At a weekend press conference, Pima County Sheriff Clarence Dupnik said the state had "become the mecca of prejudice and bigotry." BENJIE SANDERS / ARIZONA DAILY STAR

PHOENIX - A veteran state lawmaker said Monday that Pima County Sheriff Clarence Dupnik is at least partly responsible for Saturday's shooting that left six dead and 14 injured.

"How is it that a U.S. congressman can hold an event and there's no law enforcement?" asked Rep. Jack Harper, R-Surprise. "He should have had a deputy at that event," adding it is irrelevant whether or not U.S. Rep. Gabrielle Giffords even notified the Sheriff's Deparment about her "Congress on Your Corner" event.

"It was his jurisdiction for law enforcement," Harper said.

On another front, Sen. Al Melvin, R-Tucson, took offense at some comments by Dupnik about his conclusion Arizona has "become the mecca of prejudice and bigotry," and about the ability of any adult to carry a concealed weapon.

Melvin said "the left" is trying to make the shooting into a political issue. "It's a mental-disorder problem, and I think the sheriff of Pima County ought to stop and think about that one a little bit."

Harper's ire was stirred by Dupnik's criticism of legislative loosening of concealed-weapons law.

Melvin and Harper aren't alone in their criticism. Dupnik's blaming of the rampage on extreme political rhetoric, bigotry and hatred he says are rampant in Arizona have made him the focal point of a national debate, generating a flood of e-mails to his office, and a growing list of supporters and critics.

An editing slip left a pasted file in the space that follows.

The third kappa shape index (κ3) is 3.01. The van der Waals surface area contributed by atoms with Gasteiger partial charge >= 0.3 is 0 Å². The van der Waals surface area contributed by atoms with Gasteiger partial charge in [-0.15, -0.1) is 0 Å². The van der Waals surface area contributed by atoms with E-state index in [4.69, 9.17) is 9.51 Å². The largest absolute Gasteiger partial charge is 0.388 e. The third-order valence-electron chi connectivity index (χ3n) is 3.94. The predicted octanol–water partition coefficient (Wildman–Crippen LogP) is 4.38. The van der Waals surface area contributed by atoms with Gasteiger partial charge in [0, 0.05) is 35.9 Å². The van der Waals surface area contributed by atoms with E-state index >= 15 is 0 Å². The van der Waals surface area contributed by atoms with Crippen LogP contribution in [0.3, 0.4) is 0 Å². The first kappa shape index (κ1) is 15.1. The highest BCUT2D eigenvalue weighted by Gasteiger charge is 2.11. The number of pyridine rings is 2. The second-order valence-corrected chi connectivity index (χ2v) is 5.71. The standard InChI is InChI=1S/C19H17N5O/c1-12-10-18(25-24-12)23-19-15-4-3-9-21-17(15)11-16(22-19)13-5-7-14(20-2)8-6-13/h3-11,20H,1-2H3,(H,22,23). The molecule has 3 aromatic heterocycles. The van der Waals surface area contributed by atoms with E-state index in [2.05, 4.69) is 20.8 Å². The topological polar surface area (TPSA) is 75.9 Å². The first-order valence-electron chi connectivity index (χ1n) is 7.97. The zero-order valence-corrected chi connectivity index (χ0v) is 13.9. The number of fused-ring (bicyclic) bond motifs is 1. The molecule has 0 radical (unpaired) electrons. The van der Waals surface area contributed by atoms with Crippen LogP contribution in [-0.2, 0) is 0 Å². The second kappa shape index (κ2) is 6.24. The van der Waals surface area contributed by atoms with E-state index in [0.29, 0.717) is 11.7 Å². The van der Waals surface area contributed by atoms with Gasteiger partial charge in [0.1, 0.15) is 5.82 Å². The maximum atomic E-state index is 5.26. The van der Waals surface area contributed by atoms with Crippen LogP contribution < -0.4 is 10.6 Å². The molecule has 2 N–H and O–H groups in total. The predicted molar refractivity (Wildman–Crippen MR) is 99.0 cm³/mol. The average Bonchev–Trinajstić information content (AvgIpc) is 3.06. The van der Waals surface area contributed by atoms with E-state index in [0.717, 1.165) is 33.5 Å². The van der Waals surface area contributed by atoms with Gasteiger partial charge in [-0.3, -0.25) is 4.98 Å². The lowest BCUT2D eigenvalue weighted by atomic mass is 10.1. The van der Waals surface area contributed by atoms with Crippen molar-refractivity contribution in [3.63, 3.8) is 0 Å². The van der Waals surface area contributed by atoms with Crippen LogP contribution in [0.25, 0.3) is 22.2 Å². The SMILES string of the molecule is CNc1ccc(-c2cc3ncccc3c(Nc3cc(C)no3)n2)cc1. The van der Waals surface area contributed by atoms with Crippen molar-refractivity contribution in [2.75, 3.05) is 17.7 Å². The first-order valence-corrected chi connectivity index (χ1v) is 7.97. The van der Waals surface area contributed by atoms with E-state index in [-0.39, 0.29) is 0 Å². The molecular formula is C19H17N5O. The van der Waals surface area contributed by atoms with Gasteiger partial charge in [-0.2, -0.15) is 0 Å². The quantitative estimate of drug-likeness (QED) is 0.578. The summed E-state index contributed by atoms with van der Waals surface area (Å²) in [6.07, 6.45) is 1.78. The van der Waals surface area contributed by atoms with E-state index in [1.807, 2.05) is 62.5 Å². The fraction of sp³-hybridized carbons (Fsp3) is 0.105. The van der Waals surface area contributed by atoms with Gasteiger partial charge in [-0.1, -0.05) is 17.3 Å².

Dupnik did not immediately return repeated calls. But he told The Associated Press he was angry and heartbroken over the tragedy, and was simply speaking his mind as an American, not a law enforcement official.

"It's a free country; people can say what they want, and I said what I wanted to," he said in defense of his remarks.

Trent Humphries, co-founder of the Tucson Tea Party, says his in-box has been jammed since Dupnik's remarks with messages telling him he has blood on his hands or that he and his family should have been the ones killed.

Despite the fallout, Humphries said he doesn't think the sheriff is a bad guy, just someone who didn't fully consider the possible consequences of his words.

"It's ironic and unfortunate him saying things like that, which caused even more hateful speech and division," Humphries said.

While U.S. Rep, Raúl Grijalva, D-Ariz., said Monday that Dupnik is his new "folk hero," Melvin accused Dupnik of grandstanding. "He's from the Democratic Party, and he's trying to score some political points here."